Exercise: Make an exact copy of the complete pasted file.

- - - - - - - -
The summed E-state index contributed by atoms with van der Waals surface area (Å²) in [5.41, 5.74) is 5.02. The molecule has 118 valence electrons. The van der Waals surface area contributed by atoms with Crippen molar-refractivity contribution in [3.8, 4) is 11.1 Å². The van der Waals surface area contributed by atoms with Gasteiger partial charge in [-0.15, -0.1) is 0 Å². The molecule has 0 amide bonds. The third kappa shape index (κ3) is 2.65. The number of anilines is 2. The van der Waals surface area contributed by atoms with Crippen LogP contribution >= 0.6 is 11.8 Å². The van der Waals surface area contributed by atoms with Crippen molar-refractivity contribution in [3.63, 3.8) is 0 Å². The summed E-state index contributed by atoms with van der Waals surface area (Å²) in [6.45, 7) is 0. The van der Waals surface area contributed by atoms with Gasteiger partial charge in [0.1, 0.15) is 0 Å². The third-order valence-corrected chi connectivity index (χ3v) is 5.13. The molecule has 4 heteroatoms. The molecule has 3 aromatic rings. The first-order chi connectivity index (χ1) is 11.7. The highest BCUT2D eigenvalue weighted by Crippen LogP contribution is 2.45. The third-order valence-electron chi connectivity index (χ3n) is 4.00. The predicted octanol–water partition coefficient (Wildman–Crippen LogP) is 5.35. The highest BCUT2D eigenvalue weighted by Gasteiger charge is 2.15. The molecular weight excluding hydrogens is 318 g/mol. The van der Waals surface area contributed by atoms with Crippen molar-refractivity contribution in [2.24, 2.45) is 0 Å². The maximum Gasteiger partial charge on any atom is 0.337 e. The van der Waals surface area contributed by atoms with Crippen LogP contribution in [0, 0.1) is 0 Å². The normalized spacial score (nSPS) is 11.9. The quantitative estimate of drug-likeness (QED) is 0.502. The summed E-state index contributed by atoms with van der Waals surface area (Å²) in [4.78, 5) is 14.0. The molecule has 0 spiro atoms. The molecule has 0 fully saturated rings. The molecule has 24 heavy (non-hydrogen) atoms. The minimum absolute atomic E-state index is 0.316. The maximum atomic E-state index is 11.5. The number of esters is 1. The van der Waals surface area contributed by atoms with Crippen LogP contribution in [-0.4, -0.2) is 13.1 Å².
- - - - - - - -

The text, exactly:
The summed E-state index contributed by atoms with van der Waals surface area (Å²) in [5.41, 5.74) is 5.02. The molecule has 118 valence electrons. The van der Waals surface area contributed by atoms with Crippen molar-refractivity contribution in [3.8, 4) is 11.1 Å². The van der Waals surface area contributed by atoms with Gasteiger partial charge in [-0.15, -0.1) is 0 Å². The molecule has 0 amide bonds. The third kappa shape index (κ3) is 2.65. The number of anilines is 2. The van der Waals surface area contributed by atoms with Crippen LogP contribution >= 0.6 is 11.8 Å². The van der Waals surface area contributed by atoms with Crippen molar-refractivity contribution in [3.63, 3.8) is 0 Å². The summed E-state index contributed by atoms with van der Waals surface area (Å²) in [6.45, 7) is 0. The van der Waals surface area contributed by atoms with Gasteiger partial charge in [0.1, 0.15) is 0 Å². The third-order valence-corrected chi connectivity index (χ3v) is 5.13. The molecule has 4 heteroatoms. The molecule has 3 aromatic rings. The first-order chi connectivity index (χ1) is 11.7. The highest BCUT2D eigenvalue weighted by Crippen LogP contribution is 2.45. The third-order valence-electron chi connectivity index (χ3n) is 4.00. The predicted octanol–water partition coefficient (Wildman–Crippen LogP) is 5.35. The highest BCUT2D eigenvalue weighted by Gasteiger charge is 2.15. The molecular weight excluding hydrogens is 318 g/mol. The van der Waals surface area contributed by atoms with Crippen molar-refractivity contribution in [2.24, 2.45) is 0 Å². The maximum Gasteiger partial charge on any atom is 0.337 e. The van der Waals surface area contributed by atoms with Crippen LogP contribution in [0, 0.1) is 0 Å². The normalized spacial score (nSPS) is 11.9. The quantitative estimate of drug-likeness (QED) is 0.502. The summed E-state index contributed by atoms with van der Waals surface area (Å²) in [4.78, 5) is 14.0. The molecule has 0 spiro atoms. The molecule has 0 fully saturated rings. The molecule has 24 heavy (non-hydrogen) atoms. The minimum absolute atomic E-state index is 0.316. The maximum atomic E-state index is 11.5. The number of esters is 1. The van der Waals surface area contributed by atoms with Crippen LogP contribution in [-0.4, -0.2) is 13.1 Å².